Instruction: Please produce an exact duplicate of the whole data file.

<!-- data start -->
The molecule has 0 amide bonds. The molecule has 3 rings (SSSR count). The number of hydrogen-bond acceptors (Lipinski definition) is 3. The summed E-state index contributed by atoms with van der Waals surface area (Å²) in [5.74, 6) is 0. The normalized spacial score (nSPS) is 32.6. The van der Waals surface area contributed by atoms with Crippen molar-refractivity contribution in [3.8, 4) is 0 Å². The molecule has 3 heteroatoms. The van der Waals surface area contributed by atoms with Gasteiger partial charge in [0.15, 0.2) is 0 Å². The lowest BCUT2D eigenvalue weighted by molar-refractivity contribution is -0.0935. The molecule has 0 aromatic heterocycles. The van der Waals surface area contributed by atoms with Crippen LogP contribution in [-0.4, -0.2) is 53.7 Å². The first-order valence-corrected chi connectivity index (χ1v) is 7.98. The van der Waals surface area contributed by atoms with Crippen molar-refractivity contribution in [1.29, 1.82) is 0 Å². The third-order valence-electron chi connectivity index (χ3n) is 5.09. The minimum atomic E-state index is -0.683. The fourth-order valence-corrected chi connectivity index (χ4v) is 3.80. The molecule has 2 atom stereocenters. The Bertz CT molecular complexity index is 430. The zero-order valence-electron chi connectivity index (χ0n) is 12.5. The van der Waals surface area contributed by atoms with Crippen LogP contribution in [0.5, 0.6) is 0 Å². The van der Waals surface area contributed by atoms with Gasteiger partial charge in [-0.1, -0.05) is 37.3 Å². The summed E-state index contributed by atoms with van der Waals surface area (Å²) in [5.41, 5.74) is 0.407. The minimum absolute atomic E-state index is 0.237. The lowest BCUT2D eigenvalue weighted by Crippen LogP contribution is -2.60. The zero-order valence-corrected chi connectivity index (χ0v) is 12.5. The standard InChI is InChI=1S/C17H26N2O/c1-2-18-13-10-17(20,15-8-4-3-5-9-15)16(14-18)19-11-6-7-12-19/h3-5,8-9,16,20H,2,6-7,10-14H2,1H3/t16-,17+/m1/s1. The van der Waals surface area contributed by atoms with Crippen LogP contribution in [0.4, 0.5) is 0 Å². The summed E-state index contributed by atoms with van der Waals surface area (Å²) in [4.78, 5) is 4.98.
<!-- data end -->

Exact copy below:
The molecule has 0 amide bonds. The molecule has 3 rings (SSSR count). The number of hydrogen-bond acceptors (Lipinski definition) is 3. The summed E-state index contributed by atoms with van der Waals surface area (Å²) in [5.74, 6) is 0. The normalized spacial score (nSPS) is 32.6. The van der Waals surface area contributed by atoms with Crippen molar-refractivity contribution in [3.8, 4) is 0 Å². The molecule has 3 heteroatoms. The van der Waals surface area contributed by atoms with Gasteiger partial charge in [0.15, 0.2) is 0 Å². The lowest BCUT2D eigenvalue weighted by molar-refractivity contribution is -0.0935. The molecule has 0 aromatic heterocycles. The van der Waals surface area contributed by atoms with Crippen LogP contribution in [-0.4, -0.2) is 53.7 Å². The first-order valence-corrected chi connectivity index (χ1v) is 7.98. The van der Waals surface area contributed by atoms with Crippen molar-refractivity contribution in [1.29, 1.82) is 0 Å². The third-order valence-electron chi connectivity index (χ3n) is 5.09. The minimum atomic E-state index is -0.683. The fourth-order valence-corrected chi connectivity index (χ4v) is 3.80. The molecule has 2 atom stereocenters. The Bertz CT molecular complexity index is 430. The zero-order valence-electron chi connectivity index (χ0n) is 12.5. The van der Waals surface area contributed by atoms with Crippen LogP contribution in [0.5, 0.6) is 0 Å². The van der Waals surface area contributed by atoms with Gasteiger partial charge in [-0.1, -0.05) is 37.3 Å². The summed E-state index contributed by atoms with van der Waals surface area (Å²) in [5.41, 5.74) is 0.407. The minimum absolute atomic E-state index is 0.237. The lowest BCUT2D eigenvalue weighted by Crippen LogP contribution is -2.60. The zero-order valence-corrected chi connectivity index (χ0v) is 12.5. The standard InChI is InChI=1S/C17H26N2O/c1-2-18-13-10-17(20,15-8-4-3-5-9-15)16(14-18)19-11-6-7-12-19/h3-5,8-9,16,20H,2,6-7,10-14H2,1H3/t16-,17+/m1/s1. The van der Waals surface area contributed by atoms with Crippen LogP contribution in [0.4, 0.5) is 0 Å². The summed E-state index contributed by atoms with van der Waals surface area (Å²) in [4.78, 5) is 4.98.